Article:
You might have heard of amblyopia by it’s more common name of lazy eye, but do you know why it develops or how it can be treated? Amblyopia occurs when the brain favors optical signals from one eye over the other, leaving one of the eyes to weaken and drift, becoming “lazy”. It is most commonly diagnosed in children and can often be treated with the use of an eye patch. If amblyopia is not treated, the weaker eye will continue to weaken and permanent vision impairment can occur.. Taking your child for their regularly scheduled eye exams is the best way to catch and treat amblyopia in its early stages.
Early Diagnosis Of Amblyopia Results In More Effective Treatment Outcomes
What Is Amblyopia? More commonly known as lazy eye, Amblyopia is a condition where the eyes do not align simultaneously, thus causing one or both of the eyes to wander, turning in, out, up, or down. The wandering (or lazy) eye is weaker and the vision in it will be impared. Amblyopia is most common in children and since the brain and eyes are still forging connections, correcting amblyopia is easiest while young.
What Causes Amblyopia? Here are two of the common reasons that amblyopia develops. If one eye has poor vision, or if the eye is not properly transmitting signals from the eye to the brain, the other eye becomes dominant and is relied upon. This causes the weaker eye to drift (become crossed)and the brain may not receive or it may ignore the signals being transmitted.signals it’s sending are not being transmitted or acknowledged by the brain. The reverse can also occur. An eye may have a natural misalignment or other physical issue that impedes vision, such as a drooping eyelid, which then causes the brain to primarily use the properly aligned eye.
How Is It Diagnosed? Crossed eyes or a drooping eyelid can be clear indicators of amblyopia, but sometimes these indicators are not present. Instead parents or teachers may notice the child is squinting, tilting their head, sitting closer to see better, or displaying clumsiness that could result from poor depth perception.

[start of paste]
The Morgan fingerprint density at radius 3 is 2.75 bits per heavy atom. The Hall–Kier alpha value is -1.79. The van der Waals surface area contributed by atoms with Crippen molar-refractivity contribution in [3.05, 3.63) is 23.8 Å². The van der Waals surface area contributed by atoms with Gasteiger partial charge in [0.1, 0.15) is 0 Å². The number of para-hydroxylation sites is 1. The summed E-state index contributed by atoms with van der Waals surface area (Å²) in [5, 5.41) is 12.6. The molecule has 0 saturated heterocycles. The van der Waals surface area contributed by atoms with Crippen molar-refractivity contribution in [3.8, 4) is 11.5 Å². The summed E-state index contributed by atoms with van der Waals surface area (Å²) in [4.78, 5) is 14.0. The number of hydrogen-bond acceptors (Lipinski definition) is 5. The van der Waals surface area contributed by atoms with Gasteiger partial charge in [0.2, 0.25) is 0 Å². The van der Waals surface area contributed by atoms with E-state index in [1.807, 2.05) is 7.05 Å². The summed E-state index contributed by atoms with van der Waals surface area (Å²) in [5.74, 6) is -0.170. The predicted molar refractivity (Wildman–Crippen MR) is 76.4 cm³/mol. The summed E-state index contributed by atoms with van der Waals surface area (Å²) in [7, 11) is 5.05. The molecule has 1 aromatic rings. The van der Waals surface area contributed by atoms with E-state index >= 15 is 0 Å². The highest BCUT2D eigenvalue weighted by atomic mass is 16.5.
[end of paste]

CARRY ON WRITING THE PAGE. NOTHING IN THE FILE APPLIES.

How Is It Treated? To treat amblyopia, the weaker eye needs to build up strength through use. This can be done through several methods:
- Glasses. When one eye is not in use because it can’t properly see, glasses can correct vision and give that eye an opportunity to see properly and start working.
- Eye Patches. A patch is worn over the stronger eye as a way to force the weaker one to work to keep up. The patch can be worn over the eye with an adhesive similar to a BAND-AID® or it can be worn over glasses by being secured to the lens in front of the strong eye. The patch is worn between 2 and 6 hours a day until the weaker eye builds up sufficient strength.
- Atropine Drops. These drops temporarily blur the vision and function in the same way as the patches. The atropine drops work well for those who don’t want to wear the eyepatch.
- Surgery. If the amblyopia is caused by an issue with the muscles that operate the eye instead of focus, eye muscle surgery may be needed. Surgery involves loosening or tightening the muscles causing the eye to wander. Surgery also might be done if amblyopia is caused by a droopy eyelid or a cataract. This type of surgery usually doesn’t require an overnight stay at the hospital.
Book Your Child’s Eye Exam Today
Amblyopia is most easily resolved when diagnosed and treated early. Sometimes the presentation of amblyopia is obvious, but sometimes the symptoms are not apparent. Regular eye exams for children allow your optometrist to recognize and diagnose amblyopia and begin treatment early with optimal outcomes. Book a comprehensive eye exam for your child with the experienced and professional staff at My Optometrist in Calgary by filling out the form below. Booking is easy and convenient with two locations in Calgary, at Sunridge in the NE and Sundance in the SE, and at our Three Hills AB location. Book online here. Let My Optometrist’s eye doctors help you and your child see clearly.
Q: Does amblyopia affect vision?
A: Yes, left untreated amblyopia can result in declining or loss of vision in one eye.
Q: What are your chances of getting amblyopia?
A: This condition is very common in children, and symptoms may be difficult to distinguish from other visual conditions. At least 2-3 out of every 100 children are affected by this. It should be treated in early childhood, otherwise the condition persists into adulthood. If not treated early, the eyes may never achieve normal visual acuity, even with the assistance of contacts or prescribed glasses.
Q: When should I take my child to get an eye exam
A: It’s recommended to schedule your child’s eye exams at 6 months old, 3 and 5. After that, they should be getting exams annually.